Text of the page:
Penny Brohn UK

Help change life with cancer. For good

February is Oesophageal Cancer Awareness Month 2021

Oesophageal Cancer title image

February is Oesophageal Cancer Awareness Month. An ideal reminder to look into the symptoms of this cancer, and how we can help you to manage your treatment.

Your oesophagus, also known as the gullet or food pipe, links your mouth with your stomach. Cancer can develop in different areas, and stages, of the oesophagus.

In this article we'll be taking a brief look at:

  • Symptoms to be aware of,
  • causes and risk factors,
  • getting diagnosed and treatment,
  • how we can help you live well and manage your symptoms and side effects.

Oesophageal Cancer Symptoms

  • Difficulty swallowing
  • Feeling or being sick
  • Persistent heartburn or reflux
  • Indigestion

Causes of Oesophageal Cancer

You might be more likely to get it, but it doesn’t mean you will get it, if you:

  • Are over 75, it’s not very common in people under 45
  • Are a man
  • Have certain medical conditions, such as long-term, severe acid reflux or gastro-oesophageal reflux disease, or a condition called Barrett's oesophagus.

Oesophageal Cancer can be linked to your lifestyle so making a few healthy changes can lower your chances of getting it. Changes such as:

  • Losing a bit of weight
  • Letting hot drinks cool down before drinking them (as very hot drinks can damage your oesophagus)
  • Cutting down on your alcohol intake – avoid drinking more than 14 units per week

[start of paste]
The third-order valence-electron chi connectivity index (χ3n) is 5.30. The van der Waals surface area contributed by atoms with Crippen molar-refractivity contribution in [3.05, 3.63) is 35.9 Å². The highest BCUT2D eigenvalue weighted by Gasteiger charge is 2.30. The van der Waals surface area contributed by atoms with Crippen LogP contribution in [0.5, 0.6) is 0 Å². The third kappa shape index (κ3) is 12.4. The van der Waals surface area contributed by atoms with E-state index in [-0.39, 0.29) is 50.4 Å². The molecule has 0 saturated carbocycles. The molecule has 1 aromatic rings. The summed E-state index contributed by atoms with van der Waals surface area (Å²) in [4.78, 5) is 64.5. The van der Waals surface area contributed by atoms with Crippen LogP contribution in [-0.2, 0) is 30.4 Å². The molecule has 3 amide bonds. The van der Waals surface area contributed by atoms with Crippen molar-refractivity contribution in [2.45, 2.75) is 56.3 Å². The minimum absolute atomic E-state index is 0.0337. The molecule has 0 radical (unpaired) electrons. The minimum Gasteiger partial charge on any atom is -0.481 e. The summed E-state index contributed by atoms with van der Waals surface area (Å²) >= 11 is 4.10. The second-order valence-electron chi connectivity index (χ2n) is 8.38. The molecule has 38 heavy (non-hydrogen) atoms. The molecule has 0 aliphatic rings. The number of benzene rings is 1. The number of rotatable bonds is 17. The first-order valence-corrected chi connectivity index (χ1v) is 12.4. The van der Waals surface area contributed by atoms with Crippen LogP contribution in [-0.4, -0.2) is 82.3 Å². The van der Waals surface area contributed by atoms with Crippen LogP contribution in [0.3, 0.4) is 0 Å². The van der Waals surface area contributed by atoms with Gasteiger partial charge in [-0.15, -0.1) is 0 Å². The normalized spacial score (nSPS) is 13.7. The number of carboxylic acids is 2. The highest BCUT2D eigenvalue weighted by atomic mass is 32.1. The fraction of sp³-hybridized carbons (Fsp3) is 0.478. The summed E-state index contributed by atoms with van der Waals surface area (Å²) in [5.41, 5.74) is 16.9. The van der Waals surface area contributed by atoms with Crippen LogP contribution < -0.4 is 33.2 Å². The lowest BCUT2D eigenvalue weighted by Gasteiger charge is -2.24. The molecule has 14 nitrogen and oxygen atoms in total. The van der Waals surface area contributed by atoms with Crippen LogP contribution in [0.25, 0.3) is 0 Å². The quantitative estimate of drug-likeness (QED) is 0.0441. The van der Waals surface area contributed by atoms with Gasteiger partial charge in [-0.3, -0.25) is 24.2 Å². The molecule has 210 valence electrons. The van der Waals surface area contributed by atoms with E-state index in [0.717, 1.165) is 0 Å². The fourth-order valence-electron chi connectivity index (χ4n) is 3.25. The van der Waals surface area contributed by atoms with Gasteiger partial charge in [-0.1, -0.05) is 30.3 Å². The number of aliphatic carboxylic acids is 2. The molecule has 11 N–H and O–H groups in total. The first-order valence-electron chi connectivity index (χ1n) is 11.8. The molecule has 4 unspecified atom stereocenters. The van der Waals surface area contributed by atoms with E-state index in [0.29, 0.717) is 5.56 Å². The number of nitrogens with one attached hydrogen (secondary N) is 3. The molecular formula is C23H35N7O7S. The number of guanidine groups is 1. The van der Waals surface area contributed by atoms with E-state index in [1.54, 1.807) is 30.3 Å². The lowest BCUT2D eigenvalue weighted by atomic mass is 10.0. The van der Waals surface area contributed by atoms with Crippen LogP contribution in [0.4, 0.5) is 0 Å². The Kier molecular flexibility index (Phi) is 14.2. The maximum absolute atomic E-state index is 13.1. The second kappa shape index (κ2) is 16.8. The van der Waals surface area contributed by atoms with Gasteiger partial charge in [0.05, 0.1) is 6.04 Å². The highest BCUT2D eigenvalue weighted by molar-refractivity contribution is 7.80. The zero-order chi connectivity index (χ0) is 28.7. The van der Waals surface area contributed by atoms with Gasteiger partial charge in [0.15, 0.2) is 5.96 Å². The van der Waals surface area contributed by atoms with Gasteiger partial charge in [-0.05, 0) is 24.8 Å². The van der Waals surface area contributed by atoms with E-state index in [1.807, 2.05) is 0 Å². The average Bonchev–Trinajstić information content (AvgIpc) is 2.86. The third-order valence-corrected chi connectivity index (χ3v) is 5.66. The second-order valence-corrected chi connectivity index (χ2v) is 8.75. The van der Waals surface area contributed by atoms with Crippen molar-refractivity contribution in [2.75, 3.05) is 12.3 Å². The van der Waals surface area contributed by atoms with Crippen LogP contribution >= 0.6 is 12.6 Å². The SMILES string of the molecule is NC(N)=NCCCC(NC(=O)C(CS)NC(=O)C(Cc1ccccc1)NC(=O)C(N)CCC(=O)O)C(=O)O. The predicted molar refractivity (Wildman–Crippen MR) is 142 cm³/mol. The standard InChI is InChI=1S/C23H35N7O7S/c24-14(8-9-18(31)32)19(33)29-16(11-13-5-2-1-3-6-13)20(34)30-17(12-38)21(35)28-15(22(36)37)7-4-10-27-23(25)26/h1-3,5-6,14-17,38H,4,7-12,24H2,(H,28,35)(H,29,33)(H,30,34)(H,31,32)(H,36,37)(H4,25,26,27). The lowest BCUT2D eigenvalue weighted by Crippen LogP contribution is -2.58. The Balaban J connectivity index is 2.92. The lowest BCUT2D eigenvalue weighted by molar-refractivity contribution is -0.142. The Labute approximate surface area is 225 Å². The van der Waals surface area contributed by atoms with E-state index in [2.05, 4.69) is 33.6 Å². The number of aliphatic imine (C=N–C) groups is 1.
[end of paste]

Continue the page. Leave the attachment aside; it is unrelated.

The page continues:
• Quitting smoking and/or chewing tobacco.

Oesophageal Cancer Diagnosis

If you are worried about any of the above symptoms. Get in touch with your GP who will ask you further questions and may refer you for further tests. These tests will help determine if you have oesophagus cancer. Further tests will be performed to determine the stage and grade, if cancer is detected.

Treatment and living with Oesophageal Cancer

Your treatment depends on the stage (how big it is and if it has spread) and grade (what the cancer cells look like) of your cancer diagnosis. If you are diagnosed you are matched with an oncology team who will decide the best treatment for you. It could involve surgery, chemotherapy, radiotherapy or a mixture of these three.

Research and clinical trials for innovative cancer treatments are running all the time. Speak to your oncology team if this is something you would consider taking part in as part of your treatment plan.

Alongside medical treatment for cancer we provide support to help you live well with and beyond oesophageal cancer.

Support with side affects and symptoms

Difficulty swallowing and fatigue are common symptom of oesophageal cancer, but are also side effects of treatment.

Our guide Eating Well When Eating Becomes Difficult is full of tips and guidance to help you prepare delicious and nutritious meals, bearing in mind the difficulties that arise from treatment.

Coping with cancer 

We can support you through your cancer experience.

If you're new to Penny Brohn UK, a great starting point is joining us for our Introduction to Penny Brohn UK session, held every two weeks. Meet our therapists and find out more about the support we provide and what you need to help you live well with cancer.

Useful resources and further support

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